The Cache la Poudre's famous name translates from French as "the powder's hiding place," and controversy swirls among historians on how it received this name.
Most stories revolve around the French fur trapping trade, and how they cached their supplies in the area before making the hazardous journey into the mountains. Today, a different kind of powder fills the valley in winter, but there isn't a ski area in sight — just pristine woodlands, wind-beaten summits and the foamy river.
Scenic Byway Overview
As you travel this byway, keep your eye out for Colorado's state mammal, the bighorn sheep — you may spot them perched on the rocky faces along the idyllic, crystal-clear Cache la Poudre River. Follow the river to Cameron Pass, for views into the broad basin of North Park, which has changed little in the 115 years since the nearby town of Walden was established.
The Byway Experience
This byway traces the textured history of the area, following a route that was used by settlers to connect the northern plains of Colorado with the Green River settlement in Utah. Beginning in Fort Collins, drivers take U.S. Highway 287 northwest to its intersection with Colorado Highway 14 in Bellvue. From there the highway proceeds up the rugged Cache la Poudre River Canyon.
As you travel up the winding road, take time to pull over and watch the awesome force of the Cache la Poudre's rapids. Accomplished kayakers delight in this famous whitewater, especially during spring runoff when it swells to a furious temperament. Make sure you have a pair of binoculars handy — bighorn sheep populate the canyon and can be seen at any elevation on the rocky hills. You may even be lucky enough to see two males butting heads as they fight for territory.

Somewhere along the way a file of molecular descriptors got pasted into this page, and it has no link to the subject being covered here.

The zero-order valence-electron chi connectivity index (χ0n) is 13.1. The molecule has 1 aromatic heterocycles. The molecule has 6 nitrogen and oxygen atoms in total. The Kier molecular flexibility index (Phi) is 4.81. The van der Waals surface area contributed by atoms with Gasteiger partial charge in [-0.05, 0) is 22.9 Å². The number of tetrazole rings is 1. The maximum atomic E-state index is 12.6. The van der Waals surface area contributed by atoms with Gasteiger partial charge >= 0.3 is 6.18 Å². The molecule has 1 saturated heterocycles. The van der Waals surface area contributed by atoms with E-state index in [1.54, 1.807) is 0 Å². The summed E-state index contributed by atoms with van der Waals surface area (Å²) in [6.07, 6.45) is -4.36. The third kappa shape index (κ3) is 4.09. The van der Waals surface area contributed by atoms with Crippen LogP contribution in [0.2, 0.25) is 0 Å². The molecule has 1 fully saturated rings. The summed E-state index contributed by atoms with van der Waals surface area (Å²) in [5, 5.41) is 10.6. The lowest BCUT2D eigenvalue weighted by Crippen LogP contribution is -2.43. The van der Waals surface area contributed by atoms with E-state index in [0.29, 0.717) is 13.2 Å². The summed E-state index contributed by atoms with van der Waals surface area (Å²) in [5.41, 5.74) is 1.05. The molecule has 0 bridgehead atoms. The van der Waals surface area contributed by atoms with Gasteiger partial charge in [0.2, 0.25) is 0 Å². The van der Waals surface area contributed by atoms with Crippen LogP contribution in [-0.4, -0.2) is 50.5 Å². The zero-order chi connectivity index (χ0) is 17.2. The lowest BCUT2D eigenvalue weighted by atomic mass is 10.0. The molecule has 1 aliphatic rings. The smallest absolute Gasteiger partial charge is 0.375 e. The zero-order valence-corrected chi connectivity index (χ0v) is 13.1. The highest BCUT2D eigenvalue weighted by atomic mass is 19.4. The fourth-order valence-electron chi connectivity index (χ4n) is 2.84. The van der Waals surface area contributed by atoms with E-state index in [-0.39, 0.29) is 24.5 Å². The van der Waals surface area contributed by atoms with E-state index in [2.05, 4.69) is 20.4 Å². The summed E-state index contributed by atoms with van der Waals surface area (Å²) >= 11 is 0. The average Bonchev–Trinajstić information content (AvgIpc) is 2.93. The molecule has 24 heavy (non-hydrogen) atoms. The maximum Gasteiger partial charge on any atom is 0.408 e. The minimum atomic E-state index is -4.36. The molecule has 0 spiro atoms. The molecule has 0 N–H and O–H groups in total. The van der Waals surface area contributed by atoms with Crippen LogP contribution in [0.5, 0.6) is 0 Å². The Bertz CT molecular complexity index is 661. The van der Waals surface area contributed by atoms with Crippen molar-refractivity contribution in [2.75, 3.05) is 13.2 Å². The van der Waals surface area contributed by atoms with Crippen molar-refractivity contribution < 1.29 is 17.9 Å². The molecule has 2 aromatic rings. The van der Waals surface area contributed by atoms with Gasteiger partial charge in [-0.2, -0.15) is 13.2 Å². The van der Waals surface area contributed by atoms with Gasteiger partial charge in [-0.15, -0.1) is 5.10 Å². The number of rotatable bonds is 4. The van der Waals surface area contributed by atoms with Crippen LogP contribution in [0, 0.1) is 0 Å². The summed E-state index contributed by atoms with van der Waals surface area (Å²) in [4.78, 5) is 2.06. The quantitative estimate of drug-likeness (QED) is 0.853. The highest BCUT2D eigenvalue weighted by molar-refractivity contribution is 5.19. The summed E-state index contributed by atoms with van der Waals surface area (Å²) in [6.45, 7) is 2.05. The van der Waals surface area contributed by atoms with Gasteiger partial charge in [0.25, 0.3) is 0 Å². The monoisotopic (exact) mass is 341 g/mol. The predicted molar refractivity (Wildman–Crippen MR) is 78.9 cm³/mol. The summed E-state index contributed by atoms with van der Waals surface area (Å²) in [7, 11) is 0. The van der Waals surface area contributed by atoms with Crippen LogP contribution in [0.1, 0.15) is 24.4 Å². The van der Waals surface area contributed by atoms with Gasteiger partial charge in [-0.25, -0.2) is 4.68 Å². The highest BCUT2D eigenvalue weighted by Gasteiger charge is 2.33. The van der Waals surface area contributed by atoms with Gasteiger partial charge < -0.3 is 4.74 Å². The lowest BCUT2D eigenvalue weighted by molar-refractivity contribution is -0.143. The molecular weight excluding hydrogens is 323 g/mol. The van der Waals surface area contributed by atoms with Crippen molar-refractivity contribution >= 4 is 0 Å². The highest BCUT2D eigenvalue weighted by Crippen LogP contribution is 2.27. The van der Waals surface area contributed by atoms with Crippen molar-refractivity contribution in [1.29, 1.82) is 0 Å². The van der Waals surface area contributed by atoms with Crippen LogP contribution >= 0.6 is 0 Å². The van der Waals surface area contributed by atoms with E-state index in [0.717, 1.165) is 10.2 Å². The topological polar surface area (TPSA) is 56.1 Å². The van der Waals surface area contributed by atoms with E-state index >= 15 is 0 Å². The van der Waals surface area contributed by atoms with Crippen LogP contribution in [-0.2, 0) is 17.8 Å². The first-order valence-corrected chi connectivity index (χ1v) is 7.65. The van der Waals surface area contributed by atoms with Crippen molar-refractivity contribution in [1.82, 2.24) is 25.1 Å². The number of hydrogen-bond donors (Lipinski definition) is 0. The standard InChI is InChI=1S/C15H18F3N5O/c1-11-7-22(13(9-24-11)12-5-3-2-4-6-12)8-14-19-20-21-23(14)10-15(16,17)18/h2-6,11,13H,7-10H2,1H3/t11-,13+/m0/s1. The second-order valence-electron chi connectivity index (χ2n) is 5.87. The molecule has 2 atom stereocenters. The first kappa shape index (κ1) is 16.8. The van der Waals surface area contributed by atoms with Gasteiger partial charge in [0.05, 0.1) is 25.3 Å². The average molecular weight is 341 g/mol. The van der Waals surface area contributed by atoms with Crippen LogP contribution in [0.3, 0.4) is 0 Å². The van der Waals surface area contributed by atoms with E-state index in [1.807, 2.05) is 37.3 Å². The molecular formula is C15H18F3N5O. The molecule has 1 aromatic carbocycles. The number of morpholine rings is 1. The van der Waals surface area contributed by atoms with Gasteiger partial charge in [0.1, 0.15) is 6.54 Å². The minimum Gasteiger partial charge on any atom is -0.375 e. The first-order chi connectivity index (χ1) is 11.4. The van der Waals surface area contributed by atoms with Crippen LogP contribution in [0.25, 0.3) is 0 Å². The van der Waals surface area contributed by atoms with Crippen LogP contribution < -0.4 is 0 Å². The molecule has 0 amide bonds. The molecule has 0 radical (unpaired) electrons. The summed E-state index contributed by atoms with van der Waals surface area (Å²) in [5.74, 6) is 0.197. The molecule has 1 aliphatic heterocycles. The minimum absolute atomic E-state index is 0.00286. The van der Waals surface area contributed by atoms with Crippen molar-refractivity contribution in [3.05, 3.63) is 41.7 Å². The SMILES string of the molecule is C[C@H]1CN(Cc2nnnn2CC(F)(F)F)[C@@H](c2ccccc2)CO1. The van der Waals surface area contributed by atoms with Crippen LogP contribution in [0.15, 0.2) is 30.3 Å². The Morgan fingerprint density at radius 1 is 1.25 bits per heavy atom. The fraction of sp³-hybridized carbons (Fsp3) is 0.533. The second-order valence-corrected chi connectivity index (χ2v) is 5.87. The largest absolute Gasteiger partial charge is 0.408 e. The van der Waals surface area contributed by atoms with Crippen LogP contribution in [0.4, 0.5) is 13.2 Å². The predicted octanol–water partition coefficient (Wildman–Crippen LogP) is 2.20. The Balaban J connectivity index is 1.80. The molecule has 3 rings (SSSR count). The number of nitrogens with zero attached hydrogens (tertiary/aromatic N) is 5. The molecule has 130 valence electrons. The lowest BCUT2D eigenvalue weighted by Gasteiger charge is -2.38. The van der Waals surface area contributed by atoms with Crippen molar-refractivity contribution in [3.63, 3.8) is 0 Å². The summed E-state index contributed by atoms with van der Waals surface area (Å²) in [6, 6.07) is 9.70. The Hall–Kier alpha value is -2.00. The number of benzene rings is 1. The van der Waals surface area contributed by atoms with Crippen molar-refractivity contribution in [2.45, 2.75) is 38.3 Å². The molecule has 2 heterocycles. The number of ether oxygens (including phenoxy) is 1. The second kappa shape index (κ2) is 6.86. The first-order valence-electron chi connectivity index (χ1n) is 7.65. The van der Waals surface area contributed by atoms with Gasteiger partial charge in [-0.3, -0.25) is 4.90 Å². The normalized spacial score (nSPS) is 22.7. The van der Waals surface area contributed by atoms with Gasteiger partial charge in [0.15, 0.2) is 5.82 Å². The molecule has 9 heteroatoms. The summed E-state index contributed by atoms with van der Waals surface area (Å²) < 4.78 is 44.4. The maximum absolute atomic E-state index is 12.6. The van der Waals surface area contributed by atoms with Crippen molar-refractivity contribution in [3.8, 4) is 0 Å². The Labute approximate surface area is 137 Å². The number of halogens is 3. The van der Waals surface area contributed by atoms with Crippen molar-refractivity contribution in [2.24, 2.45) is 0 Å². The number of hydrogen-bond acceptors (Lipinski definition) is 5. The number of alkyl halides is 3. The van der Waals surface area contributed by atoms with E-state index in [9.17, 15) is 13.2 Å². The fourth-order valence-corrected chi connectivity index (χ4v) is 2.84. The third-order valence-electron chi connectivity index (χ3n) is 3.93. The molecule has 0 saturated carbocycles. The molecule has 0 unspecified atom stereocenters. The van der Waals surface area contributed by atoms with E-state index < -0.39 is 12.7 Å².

Following this Wild and Scenic River — one of the only rivers in the nation with this federal designation — your terrain will alternate between the tumultuous chaos of the canyon and the serenity of open pastures and alpine meadows. Fishermen should bring along their gear, because the river's eddies are teeming with brown and rainbow trout.
Colorado Highway 14 progresses uphill and eventually tops out at Cameron Pass, a low forested saddle between the Rawah Wilderness and Rocky Mountain National Park. From here, views stretch down into the bowl-shaped basin of North Park. Surrounded by some of the state's most uniquely named mountain ranges — the Medicine Bow, the Never Summer and the Rabbit Ears — North Park provides a wonderful habitat for mammals. Coyotes trot on the grassland, moose graze along the streams and elk bugle into the chill of autumn air. The byway ends in the town of Walden, in the middle of the park, but your nature-loving can continue. Fisherman may want to head west to the Delaney Butte Lakes, while bird watchers will want to scope the numerous species of waterfowl at the Arapaho National Wildlife Refuge to the south.
The byway begins in Fort Collins, where the Avery House and Fort Collins Museum of Discovery provide insight into the city's agrarian past and present. Fort Collins is also home to one of the first National Heritage Areas west of the Mississippi. In Walden, where the byway reaches its end, you can visit the North Park Pioneer Museum.
Four-wheel drive required? No
Portions closed in winter? No
Distance: 101 miles; Allow 3 hours
Towns: Walden, Gould, Fort Collins
Landmarks: Seaman Reservoir, Cache la Poudre River, Chambers Lakes, State Forest State Park, Cameron Pass, North Michigan Reservoir, Michigan Creek, Arapaho National Wildlife Refuge, Walden Reservoir
Colorado is home to 26 Scenic and Historic Byways, 11 of which are also federally designated America's Byways. Read about all 26 in our Quick Guide to Colorado's Scenic & Historic Byways or view our virtual Colorado Byways Guide. You can also visit the Colorado Department of Transportation's Colorado Scenic and Historic Byways site.